Dr Jun Pei, CEO and co-founder of Cepton, presents the argument for adoption of mass-market lidar systems
Lidar is a superior sensing technology that is enabling vehicle manufacturers to set a higher bar for automotive safety. Yet, due to some common misconceptions, lidar sometimes gets left out of the conversation about the future of automobiles.
One line of thought is that lidar might be too expensive. This confuses the high costs of 360° view lidars with the much more inexpensive directional lidars that are increasingly used in mass-market applications such as automobiles. Automotive lidars sell for just a few hundred dollars. Another concern is whether lidars are reliable enough for automotive applications. This has also been addressed, as major automotive Tier 1s have entered the lidar market, sometimes by licensing state-of-the-art designs from innovative partners.
Lidar is fast, accurate in three dimensions (3D) and works at long distance, making it an ideal solution to form the ‘eyes’ of semi-autonomous, advanced driver assistance systems and fully autonomous or self-driving vehicles. It is therefore poised to be the cornerstone of the next generation of automotive safety. With rising road safety concerns, the importance of lidar in achieving vehicle safety goals over the next decade cannot be overstated. No wonder that many analysts forecast the automotive lidar market to be worth billions.
The reason lidar is becoming indispensable is that it has many significant advantages over camera and radar, which are used in ADAS today. While camera and radar have helped increase road safety, they have limitations that prevent them eliminating the majority of traffic accidents and fatalities.
Automotive radars detect the speed and distance of other objects in relation to the driving vehicle. However, the resolution achievable with radar is poor, and detectability is not always accurate. Radar returns tend to have high false positives, meaning they detect objects that don’t actually exist. In addition, radars are subject to false negatives, which means they miss objects that do exist, especially if they are stationary. For ADAS vehicles, this is a crucial weakness that could result in unexpected braking or avoidable crashes.
Lidar, on the other hand, scans the path ahead by sending out thousands of invisible pulses of light every fraction of a second. These pulses collide with surrounding objects and reflect back to the sensor. This data is used to create a highly accurate 3D image called a ‘point cloud’, which provides the vehicle’s onboard computer with a constant awareness of what is happening around it, so it can react accordingly. Lidars can thus build high-resolution, long-range, accurate 3D images of the vehicle’s surroundings every fraction of a second, overcoming some of radar’s key weaknesses.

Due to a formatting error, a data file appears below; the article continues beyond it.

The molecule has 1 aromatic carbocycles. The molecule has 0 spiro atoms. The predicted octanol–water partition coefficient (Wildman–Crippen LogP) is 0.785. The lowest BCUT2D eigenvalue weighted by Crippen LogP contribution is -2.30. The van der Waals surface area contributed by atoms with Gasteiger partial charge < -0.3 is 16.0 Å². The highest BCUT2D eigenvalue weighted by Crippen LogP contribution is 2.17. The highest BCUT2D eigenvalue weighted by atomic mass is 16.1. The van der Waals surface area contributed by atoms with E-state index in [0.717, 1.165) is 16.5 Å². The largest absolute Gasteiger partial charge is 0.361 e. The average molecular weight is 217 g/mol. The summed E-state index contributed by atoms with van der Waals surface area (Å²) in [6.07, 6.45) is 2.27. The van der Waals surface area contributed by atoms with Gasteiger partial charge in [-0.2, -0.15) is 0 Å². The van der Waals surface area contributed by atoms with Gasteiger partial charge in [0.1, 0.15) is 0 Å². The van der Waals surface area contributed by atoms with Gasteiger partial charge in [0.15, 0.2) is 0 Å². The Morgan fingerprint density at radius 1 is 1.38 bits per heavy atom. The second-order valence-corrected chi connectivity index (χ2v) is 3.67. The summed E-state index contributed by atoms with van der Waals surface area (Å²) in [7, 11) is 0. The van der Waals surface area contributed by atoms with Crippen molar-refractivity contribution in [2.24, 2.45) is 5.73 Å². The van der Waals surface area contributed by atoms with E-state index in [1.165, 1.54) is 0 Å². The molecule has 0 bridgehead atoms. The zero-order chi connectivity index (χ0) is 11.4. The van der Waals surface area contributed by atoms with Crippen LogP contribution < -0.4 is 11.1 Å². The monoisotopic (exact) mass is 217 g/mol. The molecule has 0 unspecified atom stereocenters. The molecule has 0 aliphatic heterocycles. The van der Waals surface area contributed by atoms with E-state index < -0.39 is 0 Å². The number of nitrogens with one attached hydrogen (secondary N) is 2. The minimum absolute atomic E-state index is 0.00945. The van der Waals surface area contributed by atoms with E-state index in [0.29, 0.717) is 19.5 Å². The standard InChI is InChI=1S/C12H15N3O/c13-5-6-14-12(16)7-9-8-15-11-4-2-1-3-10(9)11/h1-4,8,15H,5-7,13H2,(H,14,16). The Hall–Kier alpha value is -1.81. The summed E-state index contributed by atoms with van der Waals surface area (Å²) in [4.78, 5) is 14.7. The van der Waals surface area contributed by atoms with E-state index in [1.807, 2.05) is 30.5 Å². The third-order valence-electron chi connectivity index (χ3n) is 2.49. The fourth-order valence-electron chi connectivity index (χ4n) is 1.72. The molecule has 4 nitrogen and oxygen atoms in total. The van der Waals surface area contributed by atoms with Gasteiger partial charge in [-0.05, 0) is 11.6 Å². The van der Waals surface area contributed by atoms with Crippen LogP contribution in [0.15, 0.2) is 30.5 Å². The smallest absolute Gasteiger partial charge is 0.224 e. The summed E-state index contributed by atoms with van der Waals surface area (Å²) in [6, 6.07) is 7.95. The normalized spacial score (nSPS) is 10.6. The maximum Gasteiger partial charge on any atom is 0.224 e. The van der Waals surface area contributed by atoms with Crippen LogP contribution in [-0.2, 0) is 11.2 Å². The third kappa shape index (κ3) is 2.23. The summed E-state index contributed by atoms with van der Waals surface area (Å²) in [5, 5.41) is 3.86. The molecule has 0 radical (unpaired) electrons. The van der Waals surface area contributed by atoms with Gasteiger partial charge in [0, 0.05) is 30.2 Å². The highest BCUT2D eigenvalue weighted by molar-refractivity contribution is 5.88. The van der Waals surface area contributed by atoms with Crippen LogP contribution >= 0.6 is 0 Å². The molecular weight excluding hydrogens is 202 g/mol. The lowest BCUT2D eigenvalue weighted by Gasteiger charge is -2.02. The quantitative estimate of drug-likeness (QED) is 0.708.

Camera-based vision systems meanwhile have high resolution, but face detectability challenges as well. The glare of direct sunlight or low sun position can make it difficult for cameras to properly view the surroundings and detect objects or lane lines. In darkness, cameras can also miss objects, especially ones in the distance, smaller objects or those that are dark in color. Objects in shadows are typically difficult to detect with vision systems as the blending of colors of objects with the background could lead to improper detections or false negatives.
Curvy roads and hilly terrain pose problems for the camera to detect lane lines or road edges correctly. Under difficult outdoor conditions, such as rain and fog, cameras get more easily occluded. Any of these situations can lead to loss of ADAS functionality and therefore accidents.
Lidar systems can avoid these problems because the lidar doesn’t require external or additional light illumination to detect objects. With lidars, people, vehicles and objects at distances up to and over 200m (650ft) away can be seamlessly detected under conditions of direct sun, darkness, shadows and more. Lidars also perform better than cameras in challenging ambient conditions such as rain and snow.
The technological reasons why lidar is poised to play a huge role in the future of the automotive industry are very clear. It is important for lidar companies to develop partnerships with Tier 1 automotive manufacturers for high-volume manufacturing and continue to innovate to make their products as compact and power-efficient as possible. Of late, lidar suppliers and Tier 1s have been leading the way in this respect. Ultimately, as lidars become more commonplace and smaller, we expect adoption to become even easier.
Dr Jun Pei is a technologist in optics and electronics and is CEO and co-founder of Cepton, which develops and supplies lidar solutions to a variety of markets. Before co-founding Cepton, Pei founded AEP Technology to develop advanced 3D optical instruments. Earlier in his career, he led engineering efforts at Velodyne and worked in technology development at KLA-Tencor. Dr Pei received his PhD in electrical engineering from Stanford University